I still remember the first time I heard Macy Gray’s “I Try”. I was flicking through channels on TV. Her throaty, scratchy tenor immediately caught my attention. I have been hooked ever since. Now, she’s back with the follow up to her last studio album, The Way (released in October of 2014). However, her new album Stripped is a far cry from her past releases. This time, she’s taking her sound back to her roots: jazz. Macy Gray credits jazz music as her first love. She originally sang jazz music to break into the music industry. Stripped is a reworking of a few of her biggest hits, a couple of covers and some new tracks as well.
Macy Gray has dodged conformity from day one. At this point, she really doesn’t have anything to prove. I must admit, I did not see jazz music in her future though. Unlike her previous work, Stripped was recorded with a live band and one microphone. This album was not mixed. The recordings were taken from their pure essence. She’s even donning a sexier, sleeker image on the album cover. Don’t mistake it though. This is bare bones Macy Gray at her brightest. “Annabelle”, one of the new tracks on Stripped, chronicles the tug of war of addiction. She wants to get rid of her addiction for good, but she also can’t stand to part with it. Expect this one to be a fan favorite on the album.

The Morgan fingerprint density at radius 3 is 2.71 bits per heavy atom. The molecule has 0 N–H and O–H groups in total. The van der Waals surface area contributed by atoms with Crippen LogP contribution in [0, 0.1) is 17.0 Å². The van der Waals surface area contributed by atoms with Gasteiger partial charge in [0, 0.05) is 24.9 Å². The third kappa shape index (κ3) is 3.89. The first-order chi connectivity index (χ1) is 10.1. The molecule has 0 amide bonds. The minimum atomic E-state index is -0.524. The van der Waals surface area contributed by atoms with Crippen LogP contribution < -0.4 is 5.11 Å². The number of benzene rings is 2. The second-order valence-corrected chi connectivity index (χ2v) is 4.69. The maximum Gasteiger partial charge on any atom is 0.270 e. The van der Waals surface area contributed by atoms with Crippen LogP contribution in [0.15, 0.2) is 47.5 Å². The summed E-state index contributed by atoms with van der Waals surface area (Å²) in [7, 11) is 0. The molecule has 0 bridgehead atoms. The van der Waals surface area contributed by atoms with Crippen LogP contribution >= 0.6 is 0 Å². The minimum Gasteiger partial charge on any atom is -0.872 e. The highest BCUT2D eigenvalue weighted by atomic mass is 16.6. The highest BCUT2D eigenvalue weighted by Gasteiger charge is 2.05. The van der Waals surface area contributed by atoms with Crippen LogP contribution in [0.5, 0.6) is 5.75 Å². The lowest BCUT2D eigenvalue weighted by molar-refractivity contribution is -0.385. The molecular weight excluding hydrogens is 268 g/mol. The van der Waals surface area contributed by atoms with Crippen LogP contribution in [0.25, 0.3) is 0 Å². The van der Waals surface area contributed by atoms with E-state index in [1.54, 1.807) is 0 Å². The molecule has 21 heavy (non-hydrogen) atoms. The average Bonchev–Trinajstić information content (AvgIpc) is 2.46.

Her classics get an innovative revamping as well. “Sweet Baby” is an fast paces, zydeco sounding celebration. “I Try” has lighter musical undertones, which send Gray’s voice to the forefront of the track. She sounds comfortable and confident here, with no boundaries. “The Heart”, one of the three new tracks on the album, finds Macy Gray pining away for an old flame. She goes through the list of things that could have driven her lover away, including her Grace Jones album collection. Songs like “First Time” and “Slowly” are lesser known selections for her. Nonetheless, they fit perfectly on this album. “She Ain’t Right For You”, one of my all-time favorites of hers, is completely flipped with a delectable reggae tinged melody. Speaking of reggae, she delivers a rousing cover of Bob Marley’s classic “Redemption Song”. She also serves up a clever remake of Metallica’s “Nothing Else Matters”.
New songs like “Annabelle” introduce us to a new, intriguing side of Macy Gray. “Lucy” (which closes out Stripped) leaves us salivating for more. This song is so great, that I forgive her for not including her early hit, “Still” on this set. She coos seductively here, with suggestive and comical lyrics (I’m ready to give you my Lucy/Rhymes with…). Macy Gray should decide to strip more often.